13. Leslie Weatherhead, Why Do Men Suffer? (New York: Abingdon-Cokesbury, 1936), pp. 69-70: “When I rise and go to my bath, a cake of soap is handed me by a Frenchman, a sponge is handed me by a Pacific Islander, a towel by a Turk, my underclothes by one American or an Englishman, my outer garments by another. I come down to breakfast. My tea is poured out by an Indian or a Chinese. My porridge is served by a Scottish farmer. My toast I accept at the hands of an English speaking farmer, not to mention the baker. My marmalade is passed to me by a Spaniard, my banana by a West Indian. I am indebted to half the world before I have finished breakfast.” King paraphrased Weatherhead in a school paper, and wrote this quote and the attribution to Weatherhead on a notecard titled “Brotherhood” (King, Six Talks Based on Beliefs that Matter by William Adams Brown, 15 February 1950 in Papers 1:282, and Personal notecards on “B” topics, 1948-1954).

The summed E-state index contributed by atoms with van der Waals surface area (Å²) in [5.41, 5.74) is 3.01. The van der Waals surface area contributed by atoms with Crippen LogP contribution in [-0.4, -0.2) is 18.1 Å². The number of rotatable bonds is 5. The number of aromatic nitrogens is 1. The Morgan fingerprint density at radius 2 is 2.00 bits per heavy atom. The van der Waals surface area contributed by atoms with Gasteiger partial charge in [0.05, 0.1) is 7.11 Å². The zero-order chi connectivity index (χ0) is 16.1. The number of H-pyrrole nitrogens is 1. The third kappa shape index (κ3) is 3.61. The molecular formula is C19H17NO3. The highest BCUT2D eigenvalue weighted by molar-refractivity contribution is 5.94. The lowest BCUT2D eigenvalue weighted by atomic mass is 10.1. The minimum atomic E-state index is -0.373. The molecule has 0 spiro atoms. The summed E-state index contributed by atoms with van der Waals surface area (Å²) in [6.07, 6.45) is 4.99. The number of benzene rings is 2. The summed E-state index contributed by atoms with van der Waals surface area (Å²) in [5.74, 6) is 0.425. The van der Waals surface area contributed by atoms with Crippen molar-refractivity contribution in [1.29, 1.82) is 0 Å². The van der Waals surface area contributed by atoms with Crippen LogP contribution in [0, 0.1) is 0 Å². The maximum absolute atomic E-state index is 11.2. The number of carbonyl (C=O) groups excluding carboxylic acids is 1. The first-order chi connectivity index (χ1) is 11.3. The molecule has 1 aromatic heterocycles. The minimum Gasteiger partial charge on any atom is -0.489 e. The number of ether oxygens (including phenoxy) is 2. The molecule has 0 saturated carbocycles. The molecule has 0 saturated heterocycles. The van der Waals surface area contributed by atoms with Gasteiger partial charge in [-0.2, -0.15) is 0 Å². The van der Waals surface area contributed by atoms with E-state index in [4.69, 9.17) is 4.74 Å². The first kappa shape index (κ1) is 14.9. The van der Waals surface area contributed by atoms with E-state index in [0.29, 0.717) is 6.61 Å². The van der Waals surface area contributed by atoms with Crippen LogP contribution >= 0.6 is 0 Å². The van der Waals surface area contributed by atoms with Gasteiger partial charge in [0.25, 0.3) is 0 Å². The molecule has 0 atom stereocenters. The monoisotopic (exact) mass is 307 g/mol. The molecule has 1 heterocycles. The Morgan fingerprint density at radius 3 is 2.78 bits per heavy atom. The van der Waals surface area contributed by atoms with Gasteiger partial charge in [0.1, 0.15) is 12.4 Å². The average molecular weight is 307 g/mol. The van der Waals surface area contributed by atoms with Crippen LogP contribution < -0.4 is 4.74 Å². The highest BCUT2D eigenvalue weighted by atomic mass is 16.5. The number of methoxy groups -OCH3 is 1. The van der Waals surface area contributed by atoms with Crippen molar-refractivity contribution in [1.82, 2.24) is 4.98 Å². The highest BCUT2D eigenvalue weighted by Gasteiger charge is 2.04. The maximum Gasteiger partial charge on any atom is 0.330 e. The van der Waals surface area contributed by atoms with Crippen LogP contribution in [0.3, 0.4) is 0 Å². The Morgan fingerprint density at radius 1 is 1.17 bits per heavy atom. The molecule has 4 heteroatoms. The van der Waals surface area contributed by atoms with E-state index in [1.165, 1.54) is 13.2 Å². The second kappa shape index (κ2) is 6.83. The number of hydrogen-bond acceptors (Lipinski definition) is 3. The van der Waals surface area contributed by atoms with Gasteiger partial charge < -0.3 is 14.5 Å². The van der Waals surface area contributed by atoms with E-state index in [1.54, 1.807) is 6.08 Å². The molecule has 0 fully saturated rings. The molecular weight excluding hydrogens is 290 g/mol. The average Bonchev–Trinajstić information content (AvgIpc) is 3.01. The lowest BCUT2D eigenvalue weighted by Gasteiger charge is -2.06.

14. King visited Liberia, Ghana, and Nigeria in March 1957.

15. King visited India in the spring of 1959.

16. King visited Brazil, Argentina, and Venezuela between 29 June and 6 July 1960.

17. The Mayo Clinic in Rochester, Minnesota, has a Nobel Prize-winning medical staff.

18. King recites a section from John Donne's “Meditation XVII,” Devotions Upon Emergent Occasions(1624).

19. Plato Republic 515c.

20. Psalm 8:3-4.

21. Thomas Carlyle, The French Revolution (1837).

22. Lowell, The Present Crisis (1844).

23. Bryant, “The Battlefield” (1839).

24. Cf. Mark 8:36.

25. Numbers 6:24-26.

Source: MAWC, INP, Mervyn A. Warren Collection, In Private Hands.